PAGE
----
Second, the claim that the impeachment lacked due process is at the core of Trump’s defense against the second article of impeachment, which charges him with obstruction of Congress.
Never before, not in Watergate, not in the Clinton impeachment, not ever, has a White House so boldly and completely refused to cooperate with a congressional impeachment investigation.
Indeed, as others have noted, now-Justice Brett Kavanaugh and now-Trump-lawyer Ken Starr argued in 1998 that President Clinton’s mere delay in providing information that Congress had requested was, itself, an impeachable offense. The Trump administration, in contrast, refused to provide it at all.
Indeed, had Clinton followed Trump’s example, there would have been no grounds for his impeachment, since his central offense was lying under oath when he was deposed by Starr and Kavanaugh. They set the perjury trap, and Clinton fell into it.
Trump, together with multiple White House officials, defied their subpoenas completely.
Now, in terms of realpolitik, it may not matter what rationale the White House provides for this unprecedented constitutional crisis. Fox News will parrot whatever the Trump administration says (or, in some cases, vice versa), and people will believe whatever they want to believe.
But in terms of at least providing a semblance of a legal defense in the impeachment trial, the claim that the impeachment process was an unfair hit job is at least a kind of argument. This wasn’t a fair game, Trump’s lawyers are saying, so we were right not to play it.
Again, they know that’s a lie. Everyone knows it’s a lie. But it’s a useful lie, and so they tell it again and again.
Finally, the deliberate confusion of indictment and trial helps Senate majority leader Mitch McConnell deprive the actual trial of everything a trial usually entails, like witnesses and a full body of evidence.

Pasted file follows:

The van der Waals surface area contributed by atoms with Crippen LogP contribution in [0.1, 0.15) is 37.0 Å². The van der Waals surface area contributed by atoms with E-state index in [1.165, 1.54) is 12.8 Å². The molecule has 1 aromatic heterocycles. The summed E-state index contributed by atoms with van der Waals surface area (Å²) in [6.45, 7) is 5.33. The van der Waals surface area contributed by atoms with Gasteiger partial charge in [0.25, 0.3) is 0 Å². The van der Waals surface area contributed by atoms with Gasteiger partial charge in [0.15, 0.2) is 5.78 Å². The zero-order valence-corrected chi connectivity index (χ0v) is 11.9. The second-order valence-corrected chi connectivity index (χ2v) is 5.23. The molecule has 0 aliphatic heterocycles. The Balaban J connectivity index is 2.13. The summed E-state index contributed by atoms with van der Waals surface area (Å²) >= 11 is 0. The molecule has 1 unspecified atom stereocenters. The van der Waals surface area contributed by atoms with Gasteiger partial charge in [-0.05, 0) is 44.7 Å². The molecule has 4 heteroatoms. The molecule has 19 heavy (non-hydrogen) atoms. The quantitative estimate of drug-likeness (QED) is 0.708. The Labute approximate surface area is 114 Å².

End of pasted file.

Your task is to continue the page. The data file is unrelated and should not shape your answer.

Indeed, based on the rules adopted on a party-line vote Wednesday, the Senate will not even subpoena the documents that the White House refused to provide to the House, such as records from the State Department, the Office of Management and Budget and the Defense Department.
Well, McConnell has said several times, the House had their chance.
Now, in any normal criminal trial, the judge and jury are presented with all the relevant evidence, not just the evidence that had been gathered by the prosecutor prior to an indictment. The very notion is preposterous.
But if the real trial already happened in the House, then the Senate trial is… what exactly? A re-trial? An appeal? I’m not really sure exactly, but it definitely isn’t a proper trial where all the evidence is admitted into the record and evaluated.
Ironically, the claim that the House “rigged” their process thus justifies McConnell’s decision to “rig” the Senate’s.
Of course, this word “rigged” was a favorite word of Donald Trump well before the impeachment drama began. Before he surprised himself by winning the 2016 election, he was already calling it “rigged.” It’s a convenient bit of rhetoric, gesturing at a conspiracy (rigged by whom?) and preemptively denying defeat.
Now, however, the word “rigged” has become a legal argument in the greatest constitutional crisis our country has ever seen. It is being used to justify a brazen defiance of the constitutional order, and to argue for a categorical rejection of articles of impeachment. It is a weapon against democracy.